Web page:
HomeEntertainmentMario's Strangest Adventures That You Probably Forgot About.

Mario’s Strangest Adventures That You Probably Forgot About.

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The upcoming video game Super Mario Bros. Wonder is being considered by some to be one of the strangest Mario adventures yet. With the strange new power ups, transformations and warping landscapes you’d think the developers were on mushrooms.

However, despite being odd there are some Mario adventures, two specifically, that released back in the 8-bit/16-bit era that many fans have seemingly forgotten about. And we’re going to take a look at them today. So, grab your plungers and power stars because we’re going on a Mario style adventure.

The games in question were both developed in collaboration between Nintendo and American developer Radical Entertainment and American publisher The Software Toolworks. The games were made to capitalize the popularity of the Mario property and mix it with educational objectives. This led to two specific educational topics becoming the main focus. Essentially, they disguised educational games with a Mario adventure esthetic.



The first game was Mario is Missing! released in 1993 for NES, SNES and MS-DOS with a port for Macintosh in 1994 and a port for Windows in 1995. In this game you play as Luigi (alongside Yoshi) as he searches the world looking for his brother Mario who has been kidnapped by Bowser.



In your search, you travel the globe and visit real-world locations such as New York City, Paris, Rome, Mexico City and many others. The goal is to find and return items that have gone missing to the locations where they belong. You also answer different trivia questions relating to said artifacts. One funny inclusion is having to return King Kong to the Empire State Building in New York City.

In case you haven’t guessed it, the game is a big geography lesson where you learn about different parts of the world in the early 1990s. The game has some outdated elements since, in the 30 years after its release, certain parts of the world have changed.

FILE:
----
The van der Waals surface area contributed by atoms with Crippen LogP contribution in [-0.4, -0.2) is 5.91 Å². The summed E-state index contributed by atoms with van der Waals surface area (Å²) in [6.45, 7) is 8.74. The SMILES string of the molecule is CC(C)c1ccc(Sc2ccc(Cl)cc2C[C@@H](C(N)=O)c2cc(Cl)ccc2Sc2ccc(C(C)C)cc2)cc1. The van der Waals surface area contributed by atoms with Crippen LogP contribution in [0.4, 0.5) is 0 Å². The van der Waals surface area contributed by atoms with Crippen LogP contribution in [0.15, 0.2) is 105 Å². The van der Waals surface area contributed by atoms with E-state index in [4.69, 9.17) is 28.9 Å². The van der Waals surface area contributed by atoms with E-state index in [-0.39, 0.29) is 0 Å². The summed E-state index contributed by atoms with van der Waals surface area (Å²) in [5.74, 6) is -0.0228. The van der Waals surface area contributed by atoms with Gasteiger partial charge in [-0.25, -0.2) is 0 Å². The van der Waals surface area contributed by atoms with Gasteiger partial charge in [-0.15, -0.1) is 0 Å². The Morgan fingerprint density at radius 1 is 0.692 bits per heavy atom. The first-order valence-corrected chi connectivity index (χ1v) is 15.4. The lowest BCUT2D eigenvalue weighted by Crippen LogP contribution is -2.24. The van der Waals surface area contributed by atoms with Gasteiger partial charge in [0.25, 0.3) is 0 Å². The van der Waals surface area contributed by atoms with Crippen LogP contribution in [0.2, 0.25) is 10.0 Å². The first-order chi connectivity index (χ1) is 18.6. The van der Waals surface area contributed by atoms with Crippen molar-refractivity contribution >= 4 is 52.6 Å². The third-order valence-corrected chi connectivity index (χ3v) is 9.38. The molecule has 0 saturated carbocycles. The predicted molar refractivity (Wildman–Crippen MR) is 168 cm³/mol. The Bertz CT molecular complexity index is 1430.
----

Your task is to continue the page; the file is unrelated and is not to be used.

While not a bad game, it could be fun to play if you are knowledgeable or want to test your memory with all of the stuff you learned. There are definitely some differences between the different ports of the game, primarily between the NES and SNES versions. So, your experience may vary between which version you play.



The second game is Mario’s Time Machine, which was released for SNES and MS-DOS in 1993 with a NES port in 1994 and a Windows port in 1995. No Macintosh port was publicly released. The game sees Mario having to return various historical artifacts that Bowser had stolen to their proper place and time in history.



Along the way you visit various historical settings such as Ancient Egypt, Medieval Europe, Feudal Japan and Colonial America. Locations differ depending on which version you play. On your journey, you encounter a number of historical figures and even answer different questions relating to that time period. You learn the answers via hidden trivia blocks. 

In case you haven’t guessed it, the game is a big history lesson telling you about different time periods and the individuals from those eras. However, unlike the previous game, it is far more difficult. If you guess something wrong, you have to start from the beginning. And depending on which version you play, the difficulty may vary.



Mario’s Time Machine feels more rushed to meet a specific deadline when compared to its predecessor. But if you do want to check it out, the version you’ll have a better time with is the 8-bit NES port.

The Software Toolworks would publish two more educational Mario games. Mario’s Early Years: Preschool Fun and Mario’s Early Years: Fun with Numbers. However, it does seem strange that they didn’t do anymore in a similar style to the others. Perhaps they could have made one where you explore the planets of our solar system, teaching kids astronomy. 

Overall, these two games were strange departures from the usual Mario experience. Had they been given more time in development, and included more gameplay variety, we could have had some interesting games.

What do you think? Did you ever play Mario is Missing! or Mario’s Time Machine? If so, which version did you play?


Pirates & Princesses (PNP) is an independent, opinionated fan-powered news blog that covers Disney and Universal Theme Parks, Themed Entertainment and related Pop Culture from a consumer's point of view. Opinions expressed by our contributors do not necessarily reflect the views of PNP, its editors, affiliates, sponsors or advertisers. PNP is an unofficial news source and has no connection to The Walt Disney Company, NBCUniversal or any other company that we may cover.



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